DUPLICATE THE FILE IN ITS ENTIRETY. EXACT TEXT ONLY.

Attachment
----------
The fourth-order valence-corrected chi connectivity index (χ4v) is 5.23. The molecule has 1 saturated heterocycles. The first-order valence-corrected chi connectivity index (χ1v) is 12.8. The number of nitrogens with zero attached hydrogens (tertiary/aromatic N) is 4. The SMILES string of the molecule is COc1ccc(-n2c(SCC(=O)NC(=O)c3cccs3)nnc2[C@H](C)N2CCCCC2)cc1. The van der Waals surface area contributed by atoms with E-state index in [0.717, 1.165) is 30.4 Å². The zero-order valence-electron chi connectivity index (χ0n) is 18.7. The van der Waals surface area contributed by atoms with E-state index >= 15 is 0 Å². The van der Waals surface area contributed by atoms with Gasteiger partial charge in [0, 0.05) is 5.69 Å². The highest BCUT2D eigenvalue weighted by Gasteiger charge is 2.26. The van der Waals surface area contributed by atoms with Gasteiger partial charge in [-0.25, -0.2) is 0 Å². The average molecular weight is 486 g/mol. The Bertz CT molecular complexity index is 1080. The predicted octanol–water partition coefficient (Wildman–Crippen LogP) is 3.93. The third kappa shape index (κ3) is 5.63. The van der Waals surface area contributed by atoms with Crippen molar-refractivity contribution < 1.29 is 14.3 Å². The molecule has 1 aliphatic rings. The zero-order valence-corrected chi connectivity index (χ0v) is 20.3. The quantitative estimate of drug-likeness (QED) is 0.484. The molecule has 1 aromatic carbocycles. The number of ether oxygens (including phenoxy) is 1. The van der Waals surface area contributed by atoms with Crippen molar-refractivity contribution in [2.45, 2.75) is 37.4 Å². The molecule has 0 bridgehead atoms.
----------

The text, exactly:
The fourth-order valence-corrected chi connectivity index (χ4v) is 5.23. The molecule has 1 saturated heterocycles. The first-order valence-corrected chi connectivity index (χ1v) is 12.8. The number of nitrogens with zero attached hydrogens (tertiary/aromatic N) is 4. The SMILES string of the molecule is COc1ccc(-n2c(SCC(=O)NC(=O)c3cccs3)nnc2[C@H](C)N2CCCCC2)cc1. The van der Waals surface area contributed by atoms with E-state index in [0.717, 1.165) is 30.4 Å². The zero-order valence-electron chi connectivity index (χ0n) is 18.7. The van der Waals surface area contributed by atoms with E-state index >= 15 is 0 Å². The van der Waals surface area contributed by atoms with Gasteiger partial charge in [0, 0.05) is 5.69 Å². The highest BCUT2D eigenvalue weighted by Gasteiger charge is 2.26. The van der Waals surface area contributed by atoms with Gasteiger partial charge in [-0.25, -0.2) is 0 Å². The average molecular weight is 486 g/mol. The Bertz CT molecular complexity index is 1080. The predicted octanol–water partition coefficient (Wildman–Crippen LogP) is 3.93. The third kappa shape index (κ3) is 5.63. The van der Waals surface area contributed by atoms with Crippen molar-refractivity contribution < 1.29 is 14.3 Å². The molecule has 1 aliphatic rings. The zero-order valence-corrected chi connectivity index (χ0v) is 20.3. The quantitative estimate of drug-likeness (QED) is 0.484. The molecule has 1 aromatic carbocycles. The number of ether oxygens (including phenoxy) is 1. The van der Waals surface area contributed by atoms with Crippen molar-refractivity contribution in [2.45, 2.75) is 37.4 Å². The molecule has 0 bridgehead atoms.